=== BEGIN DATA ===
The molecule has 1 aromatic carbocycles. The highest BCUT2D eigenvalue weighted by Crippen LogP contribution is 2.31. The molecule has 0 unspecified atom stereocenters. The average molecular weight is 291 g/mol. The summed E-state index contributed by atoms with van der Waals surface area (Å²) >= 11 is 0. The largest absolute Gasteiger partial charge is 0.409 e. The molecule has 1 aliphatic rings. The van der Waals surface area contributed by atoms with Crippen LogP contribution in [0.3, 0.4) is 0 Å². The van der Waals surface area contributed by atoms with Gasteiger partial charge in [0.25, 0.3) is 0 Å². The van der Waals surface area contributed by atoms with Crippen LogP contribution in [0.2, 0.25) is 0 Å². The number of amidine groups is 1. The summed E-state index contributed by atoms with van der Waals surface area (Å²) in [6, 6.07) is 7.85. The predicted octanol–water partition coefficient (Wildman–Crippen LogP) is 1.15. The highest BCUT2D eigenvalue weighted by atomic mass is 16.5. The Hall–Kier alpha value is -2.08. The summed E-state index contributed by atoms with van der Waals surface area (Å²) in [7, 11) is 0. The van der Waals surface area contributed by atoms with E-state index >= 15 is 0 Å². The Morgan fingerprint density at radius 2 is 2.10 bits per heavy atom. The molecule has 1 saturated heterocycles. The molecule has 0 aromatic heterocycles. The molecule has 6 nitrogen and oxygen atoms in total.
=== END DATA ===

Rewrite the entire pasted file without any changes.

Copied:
The molecule has 1 aromatic carbocycles. The highest BCUT2D eigenvalue weighted by Crippen LogP contribution is 2.31. The molecule has 0 unspecified atom stereocenters. The average molecular weight is 291 g/mol. The summed E-state index contributed by atoms with van der Waals surface area (Å²) >= 11 is 0. The largest absolute Gasteiger partial charge is 0.409 e. The molecule has 1 aliphatic rings. The van der Waals surface area contributed by atoms with Crippen LogP contribution in [0.3, 0.4) is 0 Å². The van der Waals surface area contributed by atoms with Gasteiger partial charge in [0.25, 0.3) is 0 Å². The van der Waals surface area contributed by atoms with Crippen LogP contribution in [0.2, 0.25) is 0 Å². The number of amidine groups is 1. The summed E-state index contributed by atoms with van der Waals surface area (Å²) in [6, 6.07) is 7.85. The predicted octanol–water partition coefficient (Wildman–Crippen LogP) is 1.15. The highest BCUT2D eigenvalue weighted by atomic mass is 16.5. The Hall–Kier alpha value is -2.08. The summed E-state index contributed by atoms with van der Waals surface area (Å²) in [7, 11) is 0. The van der Waals surface area contributed by atoms with E-state index >= 15 is 0 Å². The Morgan fingerprint density at radius 2 is 2.10 bits per heavy atom. The molecule has 1 saturated heterocycles. The molecule has 0 aromatic heterocycles. The molecule has 6 nitrogen and oxygen atoms in total.